In 1975 the Magnuson-Moss Act was enacted in the United States. Although the act is a federal law, each state has its own version. In all states the lemon law applies to the purchase of a new car however this protection is not necessarily provided to those who buy a used car or other consumer goods.
Of all the new cars purchased every year in the US, and there are many millions, about one percent of them have serious defects, these defects are simply unfixable no matter how hard the mechanics try. The lemon law gives the purchaser of one of these cars the option to get a refund of the initial purchase price or a replacement car. To do so the consumer needs to know what a lemon is in the eyes of the law.
What is a lemon?
Although state laws vary somewhat in their definition of what a lemon is, under the majority of state laws to qualify as a lemon the car must meet specific criteria:
* The defect must be substantial; it must have a negative impact on the safety, usability and value of the car.
* The defect must be covered by the manufacturer’s warranty and must occur within a specified number of miles or a certain period of time after purchase.
* The car cannot be repaired after a reasonable number of attempts.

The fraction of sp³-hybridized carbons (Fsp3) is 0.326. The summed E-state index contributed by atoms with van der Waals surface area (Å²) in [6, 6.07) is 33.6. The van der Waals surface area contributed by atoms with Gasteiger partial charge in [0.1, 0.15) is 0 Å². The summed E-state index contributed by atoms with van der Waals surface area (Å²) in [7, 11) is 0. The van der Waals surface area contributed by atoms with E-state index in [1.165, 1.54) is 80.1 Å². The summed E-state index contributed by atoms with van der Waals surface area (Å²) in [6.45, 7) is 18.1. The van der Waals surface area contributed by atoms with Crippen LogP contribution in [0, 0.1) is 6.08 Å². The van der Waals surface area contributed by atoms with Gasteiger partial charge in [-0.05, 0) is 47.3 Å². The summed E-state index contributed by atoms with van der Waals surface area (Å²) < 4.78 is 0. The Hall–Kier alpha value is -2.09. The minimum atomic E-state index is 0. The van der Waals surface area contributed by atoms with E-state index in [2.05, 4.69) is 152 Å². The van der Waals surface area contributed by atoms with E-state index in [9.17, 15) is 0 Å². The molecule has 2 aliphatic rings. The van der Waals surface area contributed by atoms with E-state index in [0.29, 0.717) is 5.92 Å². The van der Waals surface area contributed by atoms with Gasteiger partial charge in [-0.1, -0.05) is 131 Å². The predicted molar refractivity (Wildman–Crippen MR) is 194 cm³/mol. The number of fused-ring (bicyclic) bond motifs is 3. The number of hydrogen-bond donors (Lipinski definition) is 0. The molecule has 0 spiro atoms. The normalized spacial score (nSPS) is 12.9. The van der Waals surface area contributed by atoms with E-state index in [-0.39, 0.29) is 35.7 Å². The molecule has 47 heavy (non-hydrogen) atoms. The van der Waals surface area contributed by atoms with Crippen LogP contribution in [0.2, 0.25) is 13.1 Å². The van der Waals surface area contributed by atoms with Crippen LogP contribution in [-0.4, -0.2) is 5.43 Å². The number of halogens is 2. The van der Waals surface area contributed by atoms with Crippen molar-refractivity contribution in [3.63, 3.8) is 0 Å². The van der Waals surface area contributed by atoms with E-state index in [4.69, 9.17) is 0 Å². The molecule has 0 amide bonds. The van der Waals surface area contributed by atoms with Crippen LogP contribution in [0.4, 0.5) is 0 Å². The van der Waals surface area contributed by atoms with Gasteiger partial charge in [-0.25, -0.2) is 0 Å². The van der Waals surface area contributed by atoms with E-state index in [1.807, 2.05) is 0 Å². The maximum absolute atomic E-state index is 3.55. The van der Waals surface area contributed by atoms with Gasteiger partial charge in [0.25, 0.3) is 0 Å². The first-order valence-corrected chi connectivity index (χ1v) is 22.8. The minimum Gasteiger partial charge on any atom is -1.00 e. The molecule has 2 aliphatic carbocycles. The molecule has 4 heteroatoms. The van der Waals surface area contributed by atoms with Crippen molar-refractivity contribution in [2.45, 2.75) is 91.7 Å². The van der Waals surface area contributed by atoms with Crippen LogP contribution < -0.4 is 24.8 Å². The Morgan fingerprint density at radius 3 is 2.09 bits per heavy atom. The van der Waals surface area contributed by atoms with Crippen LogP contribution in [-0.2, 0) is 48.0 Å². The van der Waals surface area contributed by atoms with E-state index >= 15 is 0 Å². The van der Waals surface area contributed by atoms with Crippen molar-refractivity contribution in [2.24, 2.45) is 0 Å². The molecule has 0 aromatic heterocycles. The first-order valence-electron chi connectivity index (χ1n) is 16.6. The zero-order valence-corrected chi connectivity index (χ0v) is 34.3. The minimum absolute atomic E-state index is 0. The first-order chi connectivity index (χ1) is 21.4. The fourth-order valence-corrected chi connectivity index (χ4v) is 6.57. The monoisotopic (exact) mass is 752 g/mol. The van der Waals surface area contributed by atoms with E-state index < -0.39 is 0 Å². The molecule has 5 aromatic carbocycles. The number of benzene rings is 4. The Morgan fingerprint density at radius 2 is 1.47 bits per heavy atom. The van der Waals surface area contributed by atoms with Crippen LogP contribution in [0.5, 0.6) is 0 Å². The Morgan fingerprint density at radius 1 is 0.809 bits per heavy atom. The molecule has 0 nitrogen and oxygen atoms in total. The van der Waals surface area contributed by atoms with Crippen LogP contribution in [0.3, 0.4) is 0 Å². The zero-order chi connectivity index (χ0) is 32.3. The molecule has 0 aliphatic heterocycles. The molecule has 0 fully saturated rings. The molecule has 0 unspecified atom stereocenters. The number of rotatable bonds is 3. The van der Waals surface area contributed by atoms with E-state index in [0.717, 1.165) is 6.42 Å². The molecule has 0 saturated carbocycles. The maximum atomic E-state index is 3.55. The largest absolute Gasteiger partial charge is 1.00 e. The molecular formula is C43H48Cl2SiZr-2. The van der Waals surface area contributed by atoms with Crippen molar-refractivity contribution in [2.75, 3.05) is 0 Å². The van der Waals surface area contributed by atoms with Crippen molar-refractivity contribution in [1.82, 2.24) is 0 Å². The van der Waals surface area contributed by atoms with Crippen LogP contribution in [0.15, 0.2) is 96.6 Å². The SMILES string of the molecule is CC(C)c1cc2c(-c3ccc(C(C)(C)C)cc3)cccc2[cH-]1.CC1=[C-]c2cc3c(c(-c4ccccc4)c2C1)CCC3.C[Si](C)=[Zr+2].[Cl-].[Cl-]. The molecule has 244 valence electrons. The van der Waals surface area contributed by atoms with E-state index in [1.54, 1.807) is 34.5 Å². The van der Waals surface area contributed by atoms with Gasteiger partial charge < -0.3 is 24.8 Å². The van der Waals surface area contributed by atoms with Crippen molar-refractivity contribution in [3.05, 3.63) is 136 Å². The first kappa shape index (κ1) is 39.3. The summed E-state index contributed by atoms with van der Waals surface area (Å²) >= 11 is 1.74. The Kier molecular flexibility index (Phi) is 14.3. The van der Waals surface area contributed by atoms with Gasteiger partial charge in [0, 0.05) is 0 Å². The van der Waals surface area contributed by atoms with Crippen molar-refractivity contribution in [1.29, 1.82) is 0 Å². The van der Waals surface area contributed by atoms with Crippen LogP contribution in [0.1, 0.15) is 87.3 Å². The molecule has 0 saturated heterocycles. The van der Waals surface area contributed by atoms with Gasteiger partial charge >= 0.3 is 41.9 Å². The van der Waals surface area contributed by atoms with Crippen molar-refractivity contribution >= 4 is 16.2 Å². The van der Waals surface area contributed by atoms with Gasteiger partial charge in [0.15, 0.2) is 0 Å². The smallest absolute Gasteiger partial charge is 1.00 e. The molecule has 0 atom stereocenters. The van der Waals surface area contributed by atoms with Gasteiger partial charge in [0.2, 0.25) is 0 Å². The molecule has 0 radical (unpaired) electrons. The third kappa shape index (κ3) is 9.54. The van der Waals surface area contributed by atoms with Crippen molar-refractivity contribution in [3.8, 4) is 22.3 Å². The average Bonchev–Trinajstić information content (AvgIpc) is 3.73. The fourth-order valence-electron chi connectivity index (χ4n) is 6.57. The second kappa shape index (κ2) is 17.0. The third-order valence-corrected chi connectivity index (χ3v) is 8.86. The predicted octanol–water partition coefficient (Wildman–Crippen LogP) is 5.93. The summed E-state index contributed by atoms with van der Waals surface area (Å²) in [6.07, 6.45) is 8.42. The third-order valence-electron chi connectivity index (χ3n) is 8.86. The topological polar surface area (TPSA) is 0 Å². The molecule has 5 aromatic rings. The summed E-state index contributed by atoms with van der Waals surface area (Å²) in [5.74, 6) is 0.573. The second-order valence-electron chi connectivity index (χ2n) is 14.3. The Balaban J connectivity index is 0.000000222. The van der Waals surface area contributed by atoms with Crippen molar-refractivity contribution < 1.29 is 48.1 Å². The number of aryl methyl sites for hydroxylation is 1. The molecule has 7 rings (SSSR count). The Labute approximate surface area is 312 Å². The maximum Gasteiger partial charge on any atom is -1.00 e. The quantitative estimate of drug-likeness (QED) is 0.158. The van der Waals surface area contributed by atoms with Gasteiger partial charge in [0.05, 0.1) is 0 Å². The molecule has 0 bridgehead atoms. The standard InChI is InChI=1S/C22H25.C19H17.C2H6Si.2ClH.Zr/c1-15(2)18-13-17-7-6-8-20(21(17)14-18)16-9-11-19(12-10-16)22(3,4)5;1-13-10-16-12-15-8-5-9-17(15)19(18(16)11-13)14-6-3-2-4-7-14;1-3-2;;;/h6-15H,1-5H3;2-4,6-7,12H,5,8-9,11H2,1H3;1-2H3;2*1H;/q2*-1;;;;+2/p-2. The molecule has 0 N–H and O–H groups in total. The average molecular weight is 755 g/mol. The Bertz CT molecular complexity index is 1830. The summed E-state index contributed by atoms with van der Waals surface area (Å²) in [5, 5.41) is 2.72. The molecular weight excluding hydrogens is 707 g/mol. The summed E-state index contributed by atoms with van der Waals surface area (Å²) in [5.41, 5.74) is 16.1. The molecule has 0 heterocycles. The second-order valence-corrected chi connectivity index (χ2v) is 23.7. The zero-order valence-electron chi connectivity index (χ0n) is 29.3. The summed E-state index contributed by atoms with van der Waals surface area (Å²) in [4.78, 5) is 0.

Where the problem lies and why most consumers hire an attorney is the definition of the word “substantial.” It is recognized that any defect that impairs the value, use or safety of the car is certainly substantial. These defects can include such things as bad brakes, faulty steering, etc. It is also recognized that a loose knob on the dash or a loose hinge on the glove compartment door does not qualify as a substantial defect.
Between these two lies the problem, the line between what is substantial and what is not is often blurred. Depending on the state, what is seen as substantial in one place is not so in another. A poor paint job may be a substantial defect in one state but not another.
In every state the defect must occur while the car is still under warranty and within a certain number of miles. Any defect which is caused by an unauthorized modification of abuse is not covered by the lemon law.
The lemon law is applicable to every state although there are differences from one jurisdiction to another. For details of the lemon law that applies to the state in which you reside you are invited to go to the site of yourlemonlawrights.com.